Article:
Many times it is very useful to debug multiple boards at the same time. For example if I’m debugging a communication stack between two boards: that way I can debug the protocol on both sides. Eclipse is a great framework which allows that. This post shows how to debug multiple boards (e.g. the NXP Freedom boards) in parallel from the same Eclipse IDE using GDB and the Segger J-Link:
For Eclipse and GDB it is not a problem to debug multiple boards (or cores) the same time: they show up as different debug sessions in the ‘Debug’ view. For example I’m debugging here two different applications on different boards, the same time:
To switch the ‘current’ debug context I use the ‘Debug’ view and select the ‘thread’ I want to debug: then all the other views follow that thread context. For eclipse it does not matter if they are ‘threads’ like in an RTOS environment, separate cores on a multicore SoC or multiple boards: it is all the same.
Multiple board debugging is easily possible if I’m using two different debug (hardware) connections, e.g. one P&E Multilink Universal and one Segger J-Link.
💡 It does not matter if it is a ‘real’ Segger J-Link or P&E Universal Multilink: the same applies for the ‘OpenSDA‘ version of both.
With using GDB I need to understand a bit the inner working so I can play with multiple GDB debug sessions. In this post I show how to debug multiple boards with the same GDB server, but for multiple boards. I’m using the NXP Kinetis Design Studio (Eclipse based IDE), but the same principles apply both for command line GDB debugging or using any other Eclipse based IDE as long as they are using the GNU Debugger (GDB).
With using GDB it is important to understand the chain from the Eclipse IDE down to the target Microcontroller (see “DIY Free Toolchain for Kinetis: Part 3 – Debugger (GDB Server with P&E and Segger)“). The GDB in Eclipse talks over TCP/IP to the vendor (P&E/Segger) GDB Server which then talks to the Debug probe and microcontroller:
So if I have two microcontroller and two debug probes from the same vendor (e.g. Segger), I need to have different TCP/IP connections to the vendor GDB Server. The ports are listed for example if I run the Segger GDB Server:
SEGGER J-Link GDB Server V5.02k Command Line Version JLinkARM.dll V5.02k (DLL compiled Nov 13 2015 18:22:26) -----GDB Server start settings----- GDBInit file: none GDB Server Listening port: 2331 SWO raw output listening port: 2332 Terminal I/O port: 2333 Accept remote connection: localhost only Generate logfile: off Verify download: on Init regs on start: on Silent mode: off Single run mode: on Target connection timeout: 0 ms ------J-Link related settings------ J-Link Host interface: USB J-Link script: none J-Link settings file: none ------Target related settings------ Target device: MKL25Z128xxx4 Target interface: SWD Target interface speed: 1000kHz Target endian: little
From the Segger UM08001_JLink.pdf (Source: Segger):
Starts GDB Server listening on a specified port. This option overrides the default listening port of the GDB Server. The default port is 2331.
Note: Using multiple instances of GDB Server, setting custom values for this
option is necessary.
jlinkgdbserver -port 2345
In the GNU ARM Eclipse debugger panel for Segger J-Link I can specify the port number.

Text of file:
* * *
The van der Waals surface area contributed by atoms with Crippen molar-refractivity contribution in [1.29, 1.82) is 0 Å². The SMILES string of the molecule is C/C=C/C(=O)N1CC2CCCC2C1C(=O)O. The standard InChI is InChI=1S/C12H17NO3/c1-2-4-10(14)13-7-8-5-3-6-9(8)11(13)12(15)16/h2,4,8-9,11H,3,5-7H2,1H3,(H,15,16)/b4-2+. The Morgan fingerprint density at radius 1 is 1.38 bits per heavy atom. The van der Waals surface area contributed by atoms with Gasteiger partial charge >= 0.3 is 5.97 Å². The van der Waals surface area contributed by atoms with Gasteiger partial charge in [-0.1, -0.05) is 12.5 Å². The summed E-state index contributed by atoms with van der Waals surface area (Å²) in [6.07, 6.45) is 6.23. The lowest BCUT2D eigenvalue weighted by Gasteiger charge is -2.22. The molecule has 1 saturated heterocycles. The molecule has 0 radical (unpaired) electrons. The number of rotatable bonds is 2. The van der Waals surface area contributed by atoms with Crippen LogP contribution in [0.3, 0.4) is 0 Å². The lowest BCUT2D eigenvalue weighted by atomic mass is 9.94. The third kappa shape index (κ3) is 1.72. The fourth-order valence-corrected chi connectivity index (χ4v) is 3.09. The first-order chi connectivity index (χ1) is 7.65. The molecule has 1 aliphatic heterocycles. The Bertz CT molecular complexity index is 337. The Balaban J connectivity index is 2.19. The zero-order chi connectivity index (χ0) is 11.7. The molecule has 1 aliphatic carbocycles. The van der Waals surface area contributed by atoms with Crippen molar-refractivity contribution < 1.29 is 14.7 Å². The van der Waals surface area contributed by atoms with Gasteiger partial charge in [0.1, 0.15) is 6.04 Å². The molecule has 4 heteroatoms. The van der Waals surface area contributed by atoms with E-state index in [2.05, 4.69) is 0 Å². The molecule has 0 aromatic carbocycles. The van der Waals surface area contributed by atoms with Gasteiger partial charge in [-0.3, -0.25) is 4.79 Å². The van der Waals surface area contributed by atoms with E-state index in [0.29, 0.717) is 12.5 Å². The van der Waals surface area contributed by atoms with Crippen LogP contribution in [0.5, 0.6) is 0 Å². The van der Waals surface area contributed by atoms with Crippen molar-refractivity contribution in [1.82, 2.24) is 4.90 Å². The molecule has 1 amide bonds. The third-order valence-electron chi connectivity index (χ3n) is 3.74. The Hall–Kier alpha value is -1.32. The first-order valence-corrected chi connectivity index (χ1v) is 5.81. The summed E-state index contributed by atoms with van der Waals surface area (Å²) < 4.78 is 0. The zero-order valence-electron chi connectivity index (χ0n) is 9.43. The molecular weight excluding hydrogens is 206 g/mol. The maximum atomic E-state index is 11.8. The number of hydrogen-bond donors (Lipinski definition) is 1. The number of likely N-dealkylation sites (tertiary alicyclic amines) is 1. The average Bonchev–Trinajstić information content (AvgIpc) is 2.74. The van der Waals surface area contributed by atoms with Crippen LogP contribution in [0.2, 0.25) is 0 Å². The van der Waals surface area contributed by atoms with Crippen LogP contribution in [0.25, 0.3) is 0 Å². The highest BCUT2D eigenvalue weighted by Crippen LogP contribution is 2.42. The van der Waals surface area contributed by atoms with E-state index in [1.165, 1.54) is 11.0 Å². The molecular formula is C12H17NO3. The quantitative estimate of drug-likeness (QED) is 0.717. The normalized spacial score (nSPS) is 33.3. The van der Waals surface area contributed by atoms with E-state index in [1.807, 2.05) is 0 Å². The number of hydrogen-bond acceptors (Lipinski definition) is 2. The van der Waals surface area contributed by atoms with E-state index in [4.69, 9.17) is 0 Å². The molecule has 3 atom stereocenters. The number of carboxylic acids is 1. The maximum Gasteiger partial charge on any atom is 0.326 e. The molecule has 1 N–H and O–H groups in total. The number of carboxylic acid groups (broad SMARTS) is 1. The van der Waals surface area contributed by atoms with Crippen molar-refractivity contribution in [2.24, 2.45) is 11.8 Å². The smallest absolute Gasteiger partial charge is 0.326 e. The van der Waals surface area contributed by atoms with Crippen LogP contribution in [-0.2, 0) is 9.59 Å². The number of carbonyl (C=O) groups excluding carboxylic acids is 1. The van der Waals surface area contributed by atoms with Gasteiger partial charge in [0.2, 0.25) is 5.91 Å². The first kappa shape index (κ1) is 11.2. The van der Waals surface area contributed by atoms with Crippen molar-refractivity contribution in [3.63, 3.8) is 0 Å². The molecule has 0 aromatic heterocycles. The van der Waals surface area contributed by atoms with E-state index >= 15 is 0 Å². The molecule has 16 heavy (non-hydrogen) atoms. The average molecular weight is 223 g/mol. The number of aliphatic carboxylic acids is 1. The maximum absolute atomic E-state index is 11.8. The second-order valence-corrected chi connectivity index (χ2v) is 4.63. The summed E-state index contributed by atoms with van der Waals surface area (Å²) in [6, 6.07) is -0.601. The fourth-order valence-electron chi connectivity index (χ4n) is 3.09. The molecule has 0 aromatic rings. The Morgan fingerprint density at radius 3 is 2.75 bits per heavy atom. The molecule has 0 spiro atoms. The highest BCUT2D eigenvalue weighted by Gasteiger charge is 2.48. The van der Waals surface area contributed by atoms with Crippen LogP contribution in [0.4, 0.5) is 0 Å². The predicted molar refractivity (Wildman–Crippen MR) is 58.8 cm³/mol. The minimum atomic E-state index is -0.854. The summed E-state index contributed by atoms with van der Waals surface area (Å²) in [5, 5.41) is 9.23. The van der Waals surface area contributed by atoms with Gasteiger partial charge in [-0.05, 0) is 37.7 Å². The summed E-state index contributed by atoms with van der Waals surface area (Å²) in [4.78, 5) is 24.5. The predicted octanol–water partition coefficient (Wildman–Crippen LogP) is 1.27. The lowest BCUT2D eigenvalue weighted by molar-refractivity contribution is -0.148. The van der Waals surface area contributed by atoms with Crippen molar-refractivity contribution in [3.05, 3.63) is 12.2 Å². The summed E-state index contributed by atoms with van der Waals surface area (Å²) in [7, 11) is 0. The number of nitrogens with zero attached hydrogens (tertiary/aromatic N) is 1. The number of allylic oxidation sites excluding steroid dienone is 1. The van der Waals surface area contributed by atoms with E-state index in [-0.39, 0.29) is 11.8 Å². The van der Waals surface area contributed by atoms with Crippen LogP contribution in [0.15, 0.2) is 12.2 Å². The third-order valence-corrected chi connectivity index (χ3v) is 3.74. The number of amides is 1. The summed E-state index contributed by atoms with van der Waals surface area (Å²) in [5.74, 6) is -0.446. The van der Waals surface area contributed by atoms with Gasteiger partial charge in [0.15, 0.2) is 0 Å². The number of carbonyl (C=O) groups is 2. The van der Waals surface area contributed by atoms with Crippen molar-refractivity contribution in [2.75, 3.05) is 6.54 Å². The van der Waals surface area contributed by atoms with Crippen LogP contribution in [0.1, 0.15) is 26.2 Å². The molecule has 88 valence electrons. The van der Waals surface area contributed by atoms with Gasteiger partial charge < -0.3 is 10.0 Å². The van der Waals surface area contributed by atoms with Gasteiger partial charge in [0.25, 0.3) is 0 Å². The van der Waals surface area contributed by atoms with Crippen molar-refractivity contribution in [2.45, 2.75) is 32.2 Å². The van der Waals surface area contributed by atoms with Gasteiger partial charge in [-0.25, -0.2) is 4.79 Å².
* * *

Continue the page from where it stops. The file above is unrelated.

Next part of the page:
To debug another board with that GDB server, I’m specifying different ports for my other launch configuration:
💡 There is as well a possibility to *not* start the GDB server locally (topmost option in above dialog) and have the GDB server started e.g. from the command line. However somehow this failed in the case of running multiple GDB servers: the board did not get programmed. I have not investigated this further, but this might be a bug in the GDB server or the GNU ARM Eclipse plugins (I really don’t know). But starting the GDB server locally with different ports worked for me 🙂
If I start the debugger, I get a dialog from Segger where I can choose the emulator I want to use. In the case of two NXP Freedom Boards with Segger OpenSDA firmware, they are both identical and show the same serial number (SN). So I have to guess and pick the correct one. If using a ‘real’ Segger J-Link it would show the serial number which is on the back of the J-Link probe.
For the above case with identical serial numbers it seems that the ‘#’ corresponds to the physical USB port. At least with my experiments the number stays with the USB port and is not depending on the order how the boards are plugged. That might be different for other host systems.
With this, I’m able to debug two boards the same time 🙂
It is possible to debug multiple microcontroller and boards the same time with a GDB based IDE like the NXP/Freescale Kinetis Design Studio. Because there is a TCP/IP connection with ports from the GDB client to the server, it is required to specify different ports for the board. Then it is up the GDB server to select the USB connection. In the case of the NXP OpenSDA implementation multiple boards might report the same USB SN (serial number), so it takes some guessing at this stage. But then I can debug multiple boards the same time from Eclipse.
💡 The remaining question is how to do the same with the P&E GDB Server? I tried that too, but there is no port setting possible in the debug panels. It is possible to launch the GDB server on the console with a different port (see Command Line Programming and Debugging with GDB). But as noted above, this would need not to launch the server from Eclipse, and with that flash programming somehow did not happen 😦
Happy Debugging 🙂
- Segger J-Link GDB Server: https://www.segger.com/jlink-gdb-server.html
- GNU ARM Eclipse build and debug plugins: http://gnuarmeclipse.github.io/
- NXP Kinetis Design Studio: http://www.nxp.com/kds